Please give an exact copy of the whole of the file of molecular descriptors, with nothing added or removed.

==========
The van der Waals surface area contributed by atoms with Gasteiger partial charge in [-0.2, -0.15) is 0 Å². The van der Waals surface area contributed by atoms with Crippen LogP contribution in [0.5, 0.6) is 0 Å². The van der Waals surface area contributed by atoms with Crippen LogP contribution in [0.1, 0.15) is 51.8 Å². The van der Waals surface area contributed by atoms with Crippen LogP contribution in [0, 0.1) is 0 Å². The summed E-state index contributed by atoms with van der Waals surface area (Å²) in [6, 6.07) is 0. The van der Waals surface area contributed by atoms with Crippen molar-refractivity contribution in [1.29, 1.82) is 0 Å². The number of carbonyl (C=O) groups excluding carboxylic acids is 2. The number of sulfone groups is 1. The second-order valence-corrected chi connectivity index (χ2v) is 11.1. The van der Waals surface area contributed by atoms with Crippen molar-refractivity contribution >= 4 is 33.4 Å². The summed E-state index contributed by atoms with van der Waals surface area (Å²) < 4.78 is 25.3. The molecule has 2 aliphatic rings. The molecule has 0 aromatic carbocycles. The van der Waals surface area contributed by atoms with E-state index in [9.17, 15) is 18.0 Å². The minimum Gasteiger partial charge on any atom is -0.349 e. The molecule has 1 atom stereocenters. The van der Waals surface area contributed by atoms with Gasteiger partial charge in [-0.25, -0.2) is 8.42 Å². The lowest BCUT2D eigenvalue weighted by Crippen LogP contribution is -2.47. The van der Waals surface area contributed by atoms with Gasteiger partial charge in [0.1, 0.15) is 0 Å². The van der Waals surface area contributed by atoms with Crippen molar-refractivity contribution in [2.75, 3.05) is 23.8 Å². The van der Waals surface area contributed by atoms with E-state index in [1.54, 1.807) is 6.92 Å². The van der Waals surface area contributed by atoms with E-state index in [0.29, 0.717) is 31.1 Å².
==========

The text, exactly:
The van der Waals surface area contributed by atoms with Gasteiger partial charge in [-0.2, -0.15) is 0 Å². The van der Waals surface area contributed by atoms with Crippen LogP contribution in [0.5, 0.6) is 0 Å². The van der Waals surface area contributed by atoms with Crippen LogP contribution in [0.1, 0.15) is 51.8 Å². The van der Waals surface area contributed by atoms with Crippen LogP contribution in [0, 0.1) is 0 Å². The summed E-state index contributed by atoms with van der Waals surface area (Å²) in [6, 6.07) is 0. The van der Waals surface area contributed by atoms with Crippen molar-refractivity contribution in [1.29, 1.82) is 0 Å². The number of carbonyl (C=O) groups excluding carboxylic acids is 2. The number of sulfone groups is 1. The second-order valence-corrected chi connectivity index (χ2v) is 11.1. The van der Waals surface area contributed by atoms with Crippen molar-refractivity contribution >= 4 is 33.4 Å². The summed E-state index contributed by atoms with van der Waals surface area (Å²) < 4.78 is 25.3. The molecule has 2 aliphatic rings. The molecule has 0 aromatic carbocycles. The van der Waals surface area contributed by atoms with E-state index in [9.17, 15) is 18.0 Å². The minimum Gasteiger partial charge on any atom is -0.349 e. The molecule has 1 atom stereocenters. The van der Waals surface area contributed by atoms with Gasteiger partial charge in [-0.25, -0.2) is 8.42 Å². The lowest BCUT2D eigenvalue weighted by Crippen LogP contribution is -2.47. The van der Waals surface area contributed by atoms with Gasteiger partial charge in [0.1, 0.15) is 0 Å². The van der Waals surface area contributed by atoms with Crippen molar-refractivity contribution in [2.75, 3.05) is 23.8 Å². The van der Waals surface area contributed by atoms with E-state index in [1.54, 1.807) is 6.92 Å². The van der Waals surface area contributed by atoms with E-state index in [0.29, 0.717) is 31.1 Å².